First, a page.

1-1 coaching

What is coaching? 

Simply put, coaching is a series of conversations which help you to discover for yourself the best way to achieve your goals, take actions to increase your skills and knowledge, and build your resilience to better manage life’s ups and downs.  Through asking questions, giving feedback and gently challenging, our coaches help you get more clarity and decide what you need to do.   

For example, we can support you to: 

  • Manage change: such as moving home, from accommodation search, bidding on Home Choice etc, through preparations such as sourcing furniture & removals, to getting bills set up and utilities connected etc. 
  • Get more involved in social groups, activities and events in your local community, to reduce isolation and develop your social skills 
  • Prepare for moving into employment: such as find out about and access courses or other learning activities, take on volunteer roles, develop your CV and job search skills, link in with employment support agencies etc 
  • Maintain wellbeing: by accessing the resources, and developing the skills you need, such as: coping strategies, stress management, developing healthy habits etc. 
  • Access specialist services as appropriate, this may include supporting you to make phone calls and accompanying you to initial appointments 
  • Build confidence and manage independently: by finding ways to overcome obstacles, solve problems, think more positively and build your confidence, to be able to manage independently of Transitions. 

What is guided self-help? 

There are extensive ‘self-help’ resources that are publicly available, designed to assist people in learning skills and techniques to manage and overcome common difficulties such as anxiety & depression.  Although not a substitute for a trained professional therapist, it often helps people to practise self-help techniques with another person.  ‘Guided self-help’ from a Transitions volunteer is a similar process to coaching, offering regular check-ins, support and encouragement and a chance to test out new skills independently of formal therapy sessions.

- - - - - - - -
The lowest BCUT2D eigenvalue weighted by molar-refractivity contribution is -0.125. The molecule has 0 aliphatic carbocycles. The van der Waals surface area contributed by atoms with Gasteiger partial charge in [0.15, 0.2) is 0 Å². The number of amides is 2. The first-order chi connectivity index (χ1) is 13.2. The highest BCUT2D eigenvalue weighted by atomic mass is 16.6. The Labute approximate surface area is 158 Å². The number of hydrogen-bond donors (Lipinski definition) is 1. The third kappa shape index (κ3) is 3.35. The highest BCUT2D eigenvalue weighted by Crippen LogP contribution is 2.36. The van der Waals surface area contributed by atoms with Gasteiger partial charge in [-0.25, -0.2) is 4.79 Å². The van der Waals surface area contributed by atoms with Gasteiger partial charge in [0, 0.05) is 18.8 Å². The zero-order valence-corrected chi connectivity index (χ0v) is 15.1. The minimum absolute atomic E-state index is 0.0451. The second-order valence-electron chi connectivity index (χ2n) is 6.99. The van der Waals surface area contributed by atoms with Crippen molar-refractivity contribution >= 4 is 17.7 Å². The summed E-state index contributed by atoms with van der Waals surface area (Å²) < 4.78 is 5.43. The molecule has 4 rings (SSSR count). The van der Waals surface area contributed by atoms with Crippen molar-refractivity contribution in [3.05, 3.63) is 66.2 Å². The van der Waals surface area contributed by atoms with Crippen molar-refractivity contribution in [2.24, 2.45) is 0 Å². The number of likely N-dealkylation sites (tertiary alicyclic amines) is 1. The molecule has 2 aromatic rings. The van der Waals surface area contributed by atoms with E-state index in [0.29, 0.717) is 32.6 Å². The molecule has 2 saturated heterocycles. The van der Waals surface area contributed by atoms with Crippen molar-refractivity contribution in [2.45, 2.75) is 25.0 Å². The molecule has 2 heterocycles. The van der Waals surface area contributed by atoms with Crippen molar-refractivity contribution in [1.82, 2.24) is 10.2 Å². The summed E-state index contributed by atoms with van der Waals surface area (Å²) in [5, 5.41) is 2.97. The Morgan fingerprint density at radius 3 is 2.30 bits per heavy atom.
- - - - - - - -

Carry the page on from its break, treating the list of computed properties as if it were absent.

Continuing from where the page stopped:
We do not provide any self-help materials but instead encourage the use of templates and guides, books and apps, such as those found on the internet, or provided by the NHS. 

Click here to go to our Resources page for useful links and information on self-help. 

What training and experience do our volunteer coaches have? 

Transitions provides training courses approximately three times a year, to equip volunteers with the skills and knowledge they need for the role. Additional training is provided on an ongoing basis as necessary. 

We do not expect our volunteers to become experts in any particular area – they will have an overview of the kind of issues that clients face – but they can research and signpost to other sources of help and advice. Volunteer training focusses on communication skills, goal setting and activity planning, coaching & mentoring and professional practice. 

All our volunteers have ‘life experience’ and some may have experience of going through tough times themselves. They do not bring their issues to the role but it can help them to understand how clients are feeling and to relate to clients on a more equal footing than with traditional professional relationships.